Volkswagen fans in the San Antonio area love their bugs and buses

Freddie Washington has a saying: Everyone has a bug story.

For the 49-year-old military veteran, this story began in high school about 30 years ago when he bought his first Volkswagen Beetle, an old 72 ‘yellow that was buried in an enlarged backyard. A few years later, Washington exchanged this rusty diamond for its father, who sold it at the time. Washington located the buyer in 2012 and purchased the car back.

These days, Washington continues the story of the iconic car and its silence as a collector and conservationist alike. He still owns what’s left of his first beetle, along with a Volkswagen 65 ‘tow truck, a 72’ Volkswagen bus and another ’72 bug he calls red. He also repairs and restores old Volkswagen cars as owner of Freddy’s Bug Werk’s and club mechanic of Klassisch VDubs, one of nine Volkswagen car clubs in San Antonio.

“The idea behind them is that they are built to run,” Washington said. “And we’re rebuilding them to run so you can continue your story.”

Classic car owners will replace many of these stories at VW Bugs & Brew’s third annual car show on Sunday at Alamo Beer. The event is free for viewers.

Exhibition of Volkswagen Bugs and Brawl vehicles

What: The third annual car show will feature beetles, buses and other classic Volkswagen cars, with five Top Choice awards given to the bunch’s best Volkswagen cars.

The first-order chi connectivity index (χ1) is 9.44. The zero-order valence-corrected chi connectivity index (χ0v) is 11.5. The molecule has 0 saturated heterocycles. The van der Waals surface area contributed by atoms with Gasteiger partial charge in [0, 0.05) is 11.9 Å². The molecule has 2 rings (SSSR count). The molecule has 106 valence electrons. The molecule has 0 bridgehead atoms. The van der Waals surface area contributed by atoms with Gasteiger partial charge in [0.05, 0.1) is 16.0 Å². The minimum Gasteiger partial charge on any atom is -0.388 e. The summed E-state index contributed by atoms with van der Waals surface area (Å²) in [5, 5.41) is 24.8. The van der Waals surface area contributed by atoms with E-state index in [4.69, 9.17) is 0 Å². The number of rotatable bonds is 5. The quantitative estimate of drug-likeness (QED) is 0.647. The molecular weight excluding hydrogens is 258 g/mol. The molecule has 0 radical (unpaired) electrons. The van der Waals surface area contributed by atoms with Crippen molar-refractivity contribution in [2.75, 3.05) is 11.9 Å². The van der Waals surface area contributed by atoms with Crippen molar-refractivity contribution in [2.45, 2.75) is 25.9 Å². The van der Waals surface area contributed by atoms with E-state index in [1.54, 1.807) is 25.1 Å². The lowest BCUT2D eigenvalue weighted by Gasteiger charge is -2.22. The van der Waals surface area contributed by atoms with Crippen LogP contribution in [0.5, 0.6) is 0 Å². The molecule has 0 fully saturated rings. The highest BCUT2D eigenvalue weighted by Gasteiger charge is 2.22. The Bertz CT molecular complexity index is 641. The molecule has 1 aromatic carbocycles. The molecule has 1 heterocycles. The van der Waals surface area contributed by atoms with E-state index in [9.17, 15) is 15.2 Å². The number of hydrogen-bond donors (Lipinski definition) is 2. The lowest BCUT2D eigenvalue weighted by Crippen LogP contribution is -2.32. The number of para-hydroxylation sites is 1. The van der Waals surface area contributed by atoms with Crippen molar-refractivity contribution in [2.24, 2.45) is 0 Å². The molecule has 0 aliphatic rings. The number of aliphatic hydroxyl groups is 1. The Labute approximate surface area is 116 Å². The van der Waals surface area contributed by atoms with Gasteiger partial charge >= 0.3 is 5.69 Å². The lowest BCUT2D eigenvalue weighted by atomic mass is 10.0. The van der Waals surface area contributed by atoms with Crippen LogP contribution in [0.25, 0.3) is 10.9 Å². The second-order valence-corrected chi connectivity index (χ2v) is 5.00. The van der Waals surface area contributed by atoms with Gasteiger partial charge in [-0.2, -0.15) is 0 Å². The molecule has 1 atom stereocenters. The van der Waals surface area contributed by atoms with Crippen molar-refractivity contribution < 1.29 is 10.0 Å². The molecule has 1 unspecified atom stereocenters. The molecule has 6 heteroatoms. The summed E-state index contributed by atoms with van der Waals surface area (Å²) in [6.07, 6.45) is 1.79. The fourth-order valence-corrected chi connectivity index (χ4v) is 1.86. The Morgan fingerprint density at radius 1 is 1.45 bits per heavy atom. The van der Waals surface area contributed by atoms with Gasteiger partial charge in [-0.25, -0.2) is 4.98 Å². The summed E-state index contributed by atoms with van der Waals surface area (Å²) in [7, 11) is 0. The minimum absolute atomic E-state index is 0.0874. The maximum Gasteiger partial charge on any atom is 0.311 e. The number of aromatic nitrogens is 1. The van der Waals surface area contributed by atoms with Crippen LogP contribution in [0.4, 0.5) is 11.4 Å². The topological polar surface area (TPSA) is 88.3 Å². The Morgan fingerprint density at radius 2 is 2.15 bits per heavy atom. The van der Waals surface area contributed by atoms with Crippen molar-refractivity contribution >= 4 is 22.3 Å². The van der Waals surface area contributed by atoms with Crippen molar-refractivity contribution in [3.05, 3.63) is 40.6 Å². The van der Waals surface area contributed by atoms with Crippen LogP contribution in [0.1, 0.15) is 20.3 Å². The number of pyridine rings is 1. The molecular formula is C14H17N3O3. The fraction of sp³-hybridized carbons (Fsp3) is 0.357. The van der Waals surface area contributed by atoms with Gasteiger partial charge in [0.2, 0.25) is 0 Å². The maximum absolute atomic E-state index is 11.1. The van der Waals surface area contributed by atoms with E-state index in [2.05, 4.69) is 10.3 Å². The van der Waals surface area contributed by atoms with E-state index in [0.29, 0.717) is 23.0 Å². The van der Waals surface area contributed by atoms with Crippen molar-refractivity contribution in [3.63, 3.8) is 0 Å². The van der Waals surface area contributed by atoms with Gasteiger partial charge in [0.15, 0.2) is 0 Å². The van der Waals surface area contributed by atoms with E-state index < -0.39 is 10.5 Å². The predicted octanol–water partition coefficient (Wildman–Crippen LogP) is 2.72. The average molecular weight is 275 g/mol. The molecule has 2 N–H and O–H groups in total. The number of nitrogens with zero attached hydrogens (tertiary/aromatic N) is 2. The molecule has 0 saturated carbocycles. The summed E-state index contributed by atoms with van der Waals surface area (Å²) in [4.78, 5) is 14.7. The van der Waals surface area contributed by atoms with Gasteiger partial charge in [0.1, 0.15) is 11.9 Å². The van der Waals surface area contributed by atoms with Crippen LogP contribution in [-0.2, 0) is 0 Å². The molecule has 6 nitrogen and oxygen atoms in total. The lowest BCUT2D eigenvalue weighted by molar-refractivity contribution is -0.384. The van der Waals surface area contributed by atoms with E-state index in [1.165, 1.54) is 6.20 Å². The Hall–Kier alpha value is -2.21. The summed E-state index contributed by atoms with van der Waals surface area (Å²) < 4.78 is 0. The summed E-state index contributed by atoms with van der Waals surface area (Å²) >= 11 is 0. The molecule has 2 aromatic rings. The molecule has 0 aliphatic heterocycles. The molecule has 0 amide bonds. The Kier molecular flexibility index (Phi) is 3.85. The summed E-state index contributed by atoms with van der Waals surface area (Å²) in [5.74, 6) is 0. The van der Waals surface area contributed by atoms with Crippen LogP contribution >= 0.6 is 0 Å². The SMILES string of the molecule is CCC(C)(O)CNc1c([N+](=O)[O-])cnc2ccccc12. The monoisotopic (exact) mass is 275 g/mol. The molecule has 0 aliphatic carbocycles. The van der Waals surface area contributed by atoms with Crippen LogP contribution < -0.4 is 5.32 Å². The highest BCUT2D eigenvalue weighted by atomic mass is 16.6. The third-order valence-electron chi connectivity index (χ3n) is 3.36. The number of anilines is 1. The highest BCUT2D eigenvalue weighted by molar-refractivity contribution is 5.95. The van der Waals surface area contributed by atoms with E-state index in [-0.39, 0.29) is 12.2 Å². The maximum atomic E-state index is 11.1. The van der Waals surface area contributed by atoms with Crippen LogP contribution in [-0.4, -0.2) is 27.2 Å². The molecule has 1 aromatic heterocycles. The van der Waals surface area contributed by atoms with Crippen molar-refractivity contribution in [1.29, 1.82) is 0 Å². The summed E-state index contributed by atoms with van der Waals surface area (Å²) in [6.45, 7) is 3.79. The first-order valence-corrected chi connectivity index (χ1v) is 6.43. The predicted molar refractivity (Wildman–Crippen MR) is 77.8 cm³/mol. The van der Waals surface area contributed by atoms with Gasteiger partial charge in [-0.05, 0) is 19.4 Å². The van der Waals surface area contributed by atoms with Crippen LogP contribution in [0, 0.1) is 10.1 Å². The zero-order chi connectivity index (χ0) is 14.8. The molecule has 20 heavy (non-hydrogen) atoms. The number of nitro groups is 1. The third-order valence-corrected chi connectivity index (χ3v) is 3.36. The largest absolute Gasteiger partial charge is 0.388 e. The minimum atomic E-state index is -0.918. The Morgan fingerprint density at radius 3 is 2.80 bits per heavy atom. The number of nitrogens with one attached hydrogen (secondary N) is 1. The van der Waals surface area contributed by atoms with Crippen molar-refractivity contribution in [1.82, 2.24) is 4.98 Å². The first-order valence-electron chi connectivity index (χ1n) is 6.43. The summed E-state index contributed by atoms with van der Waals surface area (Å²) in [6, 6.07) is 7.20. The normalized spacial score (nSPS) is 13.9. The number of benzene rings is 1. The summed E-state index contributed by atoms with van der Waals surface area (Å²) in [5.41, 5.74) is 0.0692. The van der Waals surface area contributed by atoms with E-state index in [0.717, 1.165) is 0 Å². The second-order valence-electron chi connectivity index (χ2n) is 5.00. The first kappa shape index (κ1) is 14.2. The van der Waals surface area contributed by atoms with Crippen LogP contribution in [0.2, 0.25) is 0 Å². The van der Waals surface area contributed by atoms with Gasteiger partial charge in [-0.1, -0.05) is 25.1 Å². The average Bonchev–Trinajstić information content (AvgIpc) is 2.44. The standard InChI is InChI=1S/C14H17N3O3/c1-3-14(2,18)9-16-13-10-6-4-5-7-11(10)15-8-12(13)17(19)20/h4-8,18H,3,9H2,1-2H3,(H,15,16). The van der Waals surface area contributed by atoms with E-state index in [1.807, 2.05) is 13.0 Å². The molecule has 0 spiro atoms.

Where: Alamo Beer, 202 Lamar Street

When: Sunday at noon, April 24th

Price: Free for viewers. Admission is $ 15 for pre-registration at All registrants before 5pm on Friday will receive a commemorative glass for a full event in the first round of craft beer. Registration on the site is $ 20. Proceeds go to the ThriveWell Cancer Foundation.

More than 70 years after it was first sold in the US, the beetle still occasionally pops up on a Sunday ride or in Tinker’s driveway, a bubble-shaped retreat to the summer of love and simpler times when compact German imports were in full swing. America.

The original Beetle stopped production in 2003, when Volkswagen released the latest model of the classic car at its factory in Puebla, Mexico, with mariacs leading it to sunset. Volkswagen tried to rekindle the love for the original bug with the new Beetle, which introduced in 1998, only to stop the Beetle finally in 2019, again in Puebla and again with a sending from Mariachi.

Classic Volkswagen car enthusiasts have something new to look forward to. identification document. Buzz, a fully electric spin of the classic Volkswagen bus, goes on sale in the US in 2024.

Of course, the original small car casts a big shadow. Volkswagen has sold more than 22 million beetles during the vehicle’s eight decades, making it the best-selling car of all time. It’s also a movie star in good faith: The Rebbe, the anthropomorphic anthropomorphic love bacterium, has appeared in six Disney movies, and in Mumbai, the changing robot from the original 80s Transformers cartoons, got a live-action movie in its own name in 2018.

The mania of a real beetle, of the kind behind the wheel and under the rear hood, goes deep.